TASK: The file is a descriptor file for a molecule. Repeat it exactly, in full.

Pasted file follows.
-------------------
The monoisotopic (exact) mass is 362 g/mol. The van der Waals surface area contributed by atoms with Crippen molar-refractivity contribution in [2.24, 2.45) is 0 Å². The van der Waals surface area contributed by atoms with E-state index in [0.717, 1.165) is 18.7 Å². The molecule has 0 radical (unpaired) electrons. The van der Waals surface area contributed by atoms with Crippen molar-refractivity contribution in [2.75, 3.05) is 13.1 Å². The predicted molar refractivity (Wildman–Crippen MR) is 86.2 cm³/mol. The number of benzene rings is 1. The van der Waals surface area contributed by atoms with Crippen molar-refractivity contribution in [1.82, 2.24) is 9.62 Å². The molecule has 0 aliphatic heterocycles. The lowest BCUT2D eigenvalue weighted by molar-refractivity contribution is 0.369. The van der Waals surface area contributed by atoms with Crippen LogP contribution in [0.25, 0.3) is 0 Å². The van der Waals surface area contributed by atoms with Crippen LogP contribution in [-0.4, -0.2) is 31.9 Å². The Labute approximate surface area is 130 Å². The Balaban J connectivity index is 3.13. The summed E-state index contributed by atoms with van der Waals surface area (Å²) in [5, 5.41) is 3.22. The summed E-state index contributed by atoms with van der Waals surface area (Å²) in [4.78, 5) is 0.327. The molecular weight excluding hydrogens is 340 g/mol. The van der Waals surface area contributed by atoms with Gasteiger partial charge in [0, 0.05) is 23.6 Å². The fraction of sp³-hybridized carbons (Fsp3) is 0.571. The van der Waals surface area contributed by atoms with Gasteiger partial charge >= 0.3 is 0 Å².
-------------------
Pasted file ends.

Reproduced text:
The monoisotopic (exact) mass is 362 g/mol. The van der Waals surface area contributed by atoms with Crippen molar-refractivity contribution in [2.24, 2.45) is 0 Å². The van der Waals surface area contributed by atoms with E-state index in [0.717, 1.165) is 18.7 Å². The molecule has 0 radical (unpaired) electrons. The van der Waals surface area contributed by atoms with Crippen molar-refractivity contribution in [2.75, 3.05) is 13.1 Å². The predicted molar refractivity (Wildman–Crippen MR) is 86.2 cm³/mol. The number of benzene rings is 1. The van der Waals surface area contributed by atoms with Crippen molar-refractivity contribution in [1.82, 2.24) is 9.62 Å². The molecule has 0 aliphatic heterocycles. The lowest BCUT2D eigenvalue weighted by molar-refractivity contribution is 0.369. The van der Waals surface area contributed by atoms with Crippen LogP contribution in [0.25, 0.3) is 0 Å². The van der Waals surface area contributed by atoms with Crippen LogP contribution in [-0.4, -0.2) is 31.9 Å². The Labute approximate surface area is 130 Å². The Balaban J connectivity index is 3.13. The summed E-state index contributed by atoms with van der Waals surface area (Å²) in [5, 5.41) is 3.22. The summed E-state index contributed by atoms with van der Waals surface area (Å²) in [4.78, 5) is 0.327. The molecular weight excluding hydrogens is 340 g/mol. The van der Waals surface area contributed by atoms with Gasteiger partial charge in [0, 0.05) is 23.6 Å². The fraction of sp³-hybridized carbons (Fsp3) is 0.571. The van der Waals surface area contributed by atoms with Gasteiger partial charge >= 0.3 is 0 Å².